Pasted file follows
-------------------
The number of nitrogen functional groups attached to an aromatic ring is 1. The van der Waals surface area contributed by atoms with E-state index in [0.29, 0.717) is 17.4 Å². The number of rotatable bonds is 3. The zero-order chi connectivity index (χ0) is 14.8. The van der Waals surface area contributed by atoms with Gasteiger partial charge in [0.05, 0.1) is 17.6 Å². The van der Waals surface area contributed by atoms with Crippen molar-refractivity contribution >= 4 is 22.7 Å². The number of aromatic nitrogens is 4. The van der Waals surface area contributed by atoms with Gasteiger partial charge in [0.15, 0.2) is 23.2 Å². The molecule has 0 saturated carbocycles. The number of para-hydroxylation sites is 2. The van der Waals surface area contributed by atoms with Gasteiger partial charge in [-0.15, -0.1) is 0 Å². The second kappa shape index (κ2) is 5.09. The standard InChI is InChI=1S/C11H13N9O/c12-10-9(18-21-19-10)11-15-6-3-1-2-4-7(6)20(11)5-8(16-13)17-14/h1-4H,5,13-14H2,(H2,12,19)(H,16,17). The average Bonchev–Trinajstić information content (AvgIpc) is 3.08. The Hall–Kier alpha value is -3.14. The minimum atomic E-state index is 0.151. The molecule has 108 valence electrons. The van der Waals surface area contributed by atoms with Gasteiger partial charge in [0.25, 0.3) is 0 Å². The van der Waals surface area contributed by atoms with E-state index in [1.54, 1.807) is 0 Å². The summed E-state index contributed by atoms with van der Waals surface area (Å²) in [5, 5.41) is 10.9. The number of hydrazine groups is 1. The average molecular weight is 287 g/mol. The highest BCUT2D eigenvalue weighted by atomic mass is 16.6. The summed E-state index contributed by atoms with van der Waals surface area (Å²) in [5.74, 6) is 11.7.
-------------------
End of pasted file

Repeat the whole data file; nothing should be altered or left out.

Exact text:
The number of nitrogen functional groups attached to an aromatic ring is 1. The van der Waals surface area contributed by atoms with E-state index in [0.29, 0.717) is 17.4 Å². The number of rotatable bonds is 3. The zero-order chi connectivity index (χ0) is 14.8. The van der Waals surface area contributed by atoms with Gasteiger partial charge in [0.05, 0.1) is 17.6 Å². The van der Waals surface area contributed by atoms with Crippen molar-refractivity contribution >= 4 is 22.7 Å². The number of aromatic nitrogens is 4. The van der Waals surface area contributed by atoms with Gasteiger partial charge in [0.15, 0.2) is 23.2 Å². The molecule has 0 saturated carbocycles. The number of para-hydroxylation sites is 2. The van der Waals surface area contributed by atoms with Gasteiger partial charge in [-0.15, -0.1) is 0 Å². The second kappa shape index (κ2) is 5.09. The standard InChI is InChI=1S/C11H13N9O/c12-10-9(18-21-19-10)11-15-6-3-1-2-4-7(6)20(11)5-8(16-13)17-14/h1-4H,5,13-14H2,(H2,12,19)(H,16,17). The average Bonchev–Trinajstić information content (AvgIpc) is 3.08. The Hall–Kier alpha value is -3.14. The minimum atomic E-state index is 0.151. The molecule has 108 valence electrons. The van der Waals surface area contributed by atoms with Gasteiger partial charge in [0.25, 0.3) is 0 Å². The van der Waals surface area contributed by atoms with E-state index in [1.54, 1.807) is 0 Å². The summed E-state index contributed by atoms with van der Waals surface area (Å²) in [5, 5.41) is 10.9. The number of hydrazine groups is 1. The average molecular weight is 287 g/mol. The highest BCUT2D eigenvalue weighted by atomic mass is 16.6. The summed E-state index contributed by atoms with van der Waals surface area (Å²) in [5.74, 6) is 11.7.